As an active social change agent, I always “practice what I preach” and have a healthy set of interests outside of my professional efforts. As a very active Doctor Who fan, I always look forward to organizing the Chicago TARDIS charity auction. It’s a great opportunity for me to stay involved, keep my skills up, but more importantly, continue to engage partners, volunteers, and
attendees around raising funds and awareness for Northern Illinois Food Bank, who supports food pantries and other organizations in the western suburbs.
After running it for two years, one of the challenges of running the Chicago TARDIS Charity Auction is now making it a bit more solid. After two years of “test runs” and raising approximately $5,600, we set a 2015 fundraising goal of $3,000 – it’s a small, incremental amount but provides enough incentive for engaging partners, donors, bidders, and other interested parties. Part of that means encouraging both small cash and donation of non-perishable food items as part of the overall outreach. It also means working with various other “departments” to make the Chicago TARDIS charity auction a success – everything from spare boxes from Registration to coordinating volunteer needs. It’s a great way to sharpen the kind of collaboration skills that many nonprofits and social ventures discuss as part of their day-to-day work.
Another key challenge is using technology to make certain things easier. Much of Chicago TARDIS’ collaboration happens via e-mail, with regular in-person planning meetings to outline and discuss potential issues. On a personal level, I often use Trello as a simple project management tool (first used in collaboration with a client), and LibreOffice allows me to run spreadsheets and create documents without much effort. Social media plays a key role, as Twitter and Facebook serve as primary channels to engage Doctor Who fans around Chicago TARDIS (and the charity auction). During the event, we use Northern Illinois Food Bank’s donation page to process credit card payments, making issuing receipts, getting payments to the organization, and other matters easier. Working Chicago TARDIS is a great collaborative effort, and it’s one of the best things about being a socially-minded Doctor Who fan – everyone gets into the spirit.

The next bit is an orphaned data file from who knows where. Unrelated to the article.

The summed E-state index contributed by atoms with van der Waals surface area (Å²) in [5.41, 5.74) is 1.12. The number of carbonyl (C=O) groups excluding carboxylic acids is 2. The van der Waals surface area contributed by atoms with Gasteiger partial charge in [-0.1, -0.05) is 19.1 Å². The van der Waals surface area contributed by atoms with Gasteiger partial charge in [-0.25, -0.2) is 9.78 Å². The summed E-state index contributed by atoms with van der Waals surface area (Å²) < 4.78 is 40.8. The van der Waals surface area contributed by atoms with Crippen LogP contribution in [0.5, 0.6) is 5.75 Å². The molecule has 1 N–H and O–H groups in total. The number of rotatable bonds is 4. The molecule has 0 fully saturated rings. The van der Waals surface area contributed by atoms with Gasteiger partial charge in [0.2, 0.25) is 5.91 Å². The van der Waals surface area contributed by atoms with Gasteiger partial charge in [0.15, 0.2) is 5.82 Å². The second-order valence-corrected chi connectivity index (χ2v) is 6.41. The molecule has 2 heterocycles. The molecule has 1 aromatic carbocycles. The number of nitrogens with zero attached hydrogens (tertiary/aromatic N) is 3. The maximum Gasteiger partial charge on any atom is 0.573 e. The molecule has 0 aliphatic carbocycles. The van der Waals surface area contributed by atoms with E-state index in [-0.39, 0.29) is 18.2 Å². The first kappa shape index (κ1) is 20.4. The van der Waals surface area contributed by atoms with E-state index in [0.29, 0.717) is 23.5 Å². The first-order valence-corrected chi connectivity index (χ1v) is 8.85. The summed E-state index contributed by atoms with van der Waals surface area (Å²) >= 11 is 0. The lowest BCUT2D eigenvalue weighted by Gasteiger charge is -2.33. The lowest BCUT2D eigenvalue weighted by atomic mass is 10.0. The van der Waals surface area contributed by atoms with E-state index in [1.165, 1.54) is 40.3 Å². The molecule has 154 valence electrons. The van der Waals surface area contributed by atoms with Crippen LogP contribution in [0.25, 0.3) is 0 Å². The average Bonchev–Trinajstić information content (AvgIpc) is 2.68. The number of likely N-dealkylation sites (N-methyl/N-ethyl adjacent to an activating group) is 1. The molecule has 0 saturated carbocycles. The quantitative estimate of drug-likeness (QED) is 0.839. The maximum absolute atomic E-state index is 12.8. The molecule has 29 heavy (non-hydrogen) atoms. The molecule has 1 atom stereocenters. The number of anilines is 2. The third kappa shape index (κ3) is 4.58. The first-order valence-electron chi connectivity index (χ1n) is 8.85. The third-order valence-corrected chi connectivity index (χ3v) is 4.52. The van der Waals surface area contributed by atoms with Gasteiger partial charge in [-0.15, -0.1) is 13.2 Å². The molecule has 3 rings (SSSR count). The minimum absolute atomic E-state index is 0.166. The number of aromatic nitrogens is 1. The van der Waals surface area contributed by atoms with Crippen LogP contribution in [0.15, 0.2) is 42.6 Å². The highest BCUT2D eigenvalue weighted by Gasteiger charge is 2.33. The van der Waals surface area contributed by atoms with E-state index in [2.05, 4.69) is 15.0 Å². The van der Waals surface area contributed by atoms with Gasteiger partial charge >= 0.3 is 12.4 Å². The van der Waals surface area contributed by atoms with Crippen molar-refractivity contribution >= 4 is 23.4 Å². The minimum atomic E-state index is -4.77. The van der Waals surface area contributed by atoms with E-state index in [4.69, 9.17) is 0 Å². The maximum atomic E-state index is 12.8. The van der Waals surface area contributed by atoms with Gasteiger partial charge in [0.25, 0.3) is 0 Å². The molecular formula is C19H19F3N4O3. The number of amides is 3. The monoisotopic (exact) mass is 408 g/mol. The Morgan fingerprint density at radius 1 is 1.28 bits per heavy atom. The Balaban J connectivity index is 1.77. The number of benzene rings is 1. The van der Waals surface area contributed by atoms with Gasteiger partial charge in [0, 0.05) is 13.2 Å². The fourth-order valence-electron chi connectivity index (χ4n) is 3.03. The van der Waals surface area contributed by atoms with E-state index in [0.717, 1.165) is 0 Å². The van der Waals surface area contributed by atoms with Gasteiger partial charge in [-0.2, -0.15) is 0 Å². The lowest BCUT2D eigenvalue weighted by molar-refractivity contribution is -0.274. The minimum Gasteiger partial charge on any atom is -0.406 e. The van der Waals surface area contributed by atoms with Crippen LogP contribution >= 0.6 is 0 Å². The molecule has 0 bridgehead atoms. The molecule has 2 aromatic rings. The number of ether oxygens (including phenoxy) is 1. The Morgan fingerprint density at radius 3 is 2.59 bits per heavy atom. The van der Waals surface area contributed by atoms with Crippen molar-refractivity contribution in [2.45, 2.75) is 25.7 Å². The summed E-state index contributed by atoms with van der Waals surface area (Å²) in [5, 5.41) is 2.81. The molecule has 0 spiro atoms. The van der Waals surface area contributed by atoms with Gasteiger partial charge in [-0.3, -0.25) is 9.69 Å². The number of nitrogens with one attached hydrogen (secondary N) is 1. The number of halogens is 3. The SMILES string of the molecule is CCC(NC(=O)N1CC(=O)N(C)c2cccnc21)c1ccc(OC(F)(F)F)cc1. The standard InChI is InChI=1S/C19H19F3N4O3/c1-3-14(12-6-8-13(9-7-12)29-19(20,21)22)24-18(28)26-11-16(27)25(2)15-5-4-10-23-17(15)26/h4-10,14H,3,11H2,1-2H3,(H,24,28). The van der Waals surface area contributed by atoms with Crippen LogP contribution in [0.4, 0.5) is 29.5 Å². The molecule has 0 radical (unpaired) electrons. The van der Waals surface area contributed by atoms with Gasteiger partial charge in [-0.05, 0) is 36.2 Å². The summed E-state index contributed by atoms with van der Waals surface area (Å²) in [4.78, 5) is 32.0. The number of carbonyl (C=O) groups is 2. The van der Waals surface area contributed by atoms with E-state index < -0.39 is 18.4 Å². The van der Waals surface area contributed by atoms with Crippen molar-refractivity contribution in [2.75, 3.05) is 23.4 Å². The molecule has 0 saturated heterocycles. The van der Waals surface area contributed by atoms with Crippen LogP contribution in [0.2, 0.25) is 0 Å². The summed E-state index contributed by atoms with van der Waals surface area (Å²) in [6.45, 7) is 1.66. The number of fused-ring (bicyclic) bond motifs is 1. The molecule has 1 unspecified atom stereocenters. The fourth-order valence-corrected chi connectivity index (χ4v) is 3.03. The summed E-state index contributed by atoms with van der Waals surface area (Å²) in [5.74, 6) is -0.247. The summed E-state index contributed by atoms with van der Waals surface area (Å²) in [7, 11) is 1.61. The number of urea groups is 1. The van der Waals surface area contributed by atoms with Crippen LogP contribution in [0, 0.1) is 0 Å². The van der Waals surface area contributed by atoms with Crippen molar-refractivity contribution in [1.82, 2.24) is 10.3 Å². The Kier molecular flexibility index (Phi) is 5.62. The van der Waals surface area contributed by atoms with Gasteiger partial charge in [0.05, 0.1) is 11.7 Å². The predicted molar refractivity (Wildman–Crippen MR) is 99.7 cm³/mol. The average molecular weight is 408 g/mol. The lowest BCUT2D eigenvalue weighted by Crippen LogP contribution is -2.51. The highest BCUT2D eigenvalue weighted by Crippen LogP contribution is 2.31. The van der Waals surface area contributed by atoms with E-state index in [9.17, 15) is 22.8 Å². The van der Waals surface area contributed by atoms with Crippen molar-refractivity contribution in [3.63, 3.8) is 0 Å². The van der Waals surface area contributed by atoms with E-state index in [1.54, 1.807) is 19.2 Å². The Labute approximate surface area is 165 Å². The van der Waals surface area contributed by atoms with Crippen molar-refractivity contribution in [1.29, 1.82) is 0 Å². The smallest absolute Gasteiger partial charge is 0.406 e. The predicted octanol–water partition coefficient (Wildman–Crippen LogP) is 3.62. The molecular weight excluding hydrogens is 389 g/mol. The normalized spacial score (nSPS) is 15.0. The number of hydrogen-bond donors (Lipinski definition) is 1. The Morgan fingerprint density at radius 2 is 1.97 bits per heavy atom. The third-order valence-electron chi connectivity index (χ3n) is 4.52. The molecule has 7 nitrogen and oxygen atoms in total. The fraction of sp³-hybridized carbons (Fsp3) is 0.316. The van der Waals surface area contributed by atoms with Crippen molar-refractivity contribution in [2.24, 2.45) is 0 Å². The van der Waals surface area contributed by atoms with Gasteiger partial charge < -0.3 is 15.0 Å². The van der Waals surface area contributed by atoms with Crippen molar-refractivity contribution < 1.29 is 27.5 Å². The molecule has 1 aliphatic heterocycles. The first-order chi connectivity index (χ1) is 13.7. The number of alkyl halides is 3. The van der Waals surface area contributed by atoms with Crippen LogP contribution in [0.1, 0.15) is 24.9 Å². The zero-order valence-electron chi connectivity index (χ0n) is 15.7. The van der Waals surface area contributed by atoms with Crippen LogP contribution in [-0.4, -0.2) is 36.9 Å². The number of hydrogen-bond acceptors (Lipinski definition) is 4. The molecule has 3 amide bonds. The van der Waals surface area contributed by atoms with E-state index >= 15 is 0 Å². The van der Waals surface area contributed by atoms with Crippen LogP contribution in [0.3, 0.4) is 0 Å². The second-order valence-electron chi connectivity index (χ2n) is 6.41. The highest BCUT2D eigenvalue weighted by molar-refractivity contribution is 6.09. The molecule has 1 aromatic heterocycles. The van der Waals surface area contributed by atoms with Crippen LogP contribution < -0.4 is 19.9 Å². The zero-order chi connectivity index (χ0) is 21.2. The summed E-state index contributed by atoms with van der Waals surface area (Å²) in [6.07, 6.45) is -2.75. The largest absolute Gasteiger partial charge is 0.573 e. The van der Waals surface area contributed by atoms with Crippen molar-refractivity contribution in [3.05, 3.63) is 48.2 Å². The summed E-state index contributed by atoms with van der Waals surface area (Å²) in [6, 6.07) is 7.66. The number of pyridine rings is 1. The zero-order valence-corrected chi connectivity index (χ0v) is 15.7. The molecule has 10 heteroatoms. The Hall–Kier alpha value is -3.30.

So now comes the greatest challenge – and a way that you might be able to help. One of my key roles as Chicago TARDIS Auction Director is to solicit items for bidding in the Live and Silent Auctions. My primary focus is to solicit items that will engage fans willing to spend money, and consist of a variety of items, including
- High end memorabilia;
- Photos, mementos, and other items;
- Gift certificates; and
- Fan-created items.
(And yes, people do pay for items – an autographed copy of Big Finish’s Zagreus net $300; a prop from a classic Who story went for a similar prize; and fan-crafted items like scarves can often sell for $70 and over. It sounds rather capitalistic, but when raising money for charity….every little bit helps).
And so, the pitch – if you would like to help us this year, the Chicago TARDIS Charity Auction always welcomes donations of Doctor Who (or other science fiction-related) memorabilia. (Just send an e-mail to firstname.lastname@example.org with any questions). You’re also more than welcome to please forward this blog post via social media, because we’re really want to get the word out. If you would like to make a donation directly, please head to http://bit.ly/ChiTARDISAuction – simply provide your information, write “Chicago TARDIS 2015 Auction” in the Comments, and after donating, please forward a copy of the receipt to the aforementioned e-mail address.
It’s wonderful when professional and personal interests collide, and working as Chicago TARDIS Auction Director is something I look forward to every year. It’s a great conference with a great staff….and which demonstrates the power that collaboration can have upon positive impact in the greater community.
Any comments or questions? Know of any other conferences which sponsor similar activities? Please feel free to leave your thoughts and insights below, or join the greater conversation on our Facebook page. You can receive updates via e-mail (instructions below), and you are welcome to contact me personally: my contact information is available via this blog’s About page.
And as always, thanks for reading!
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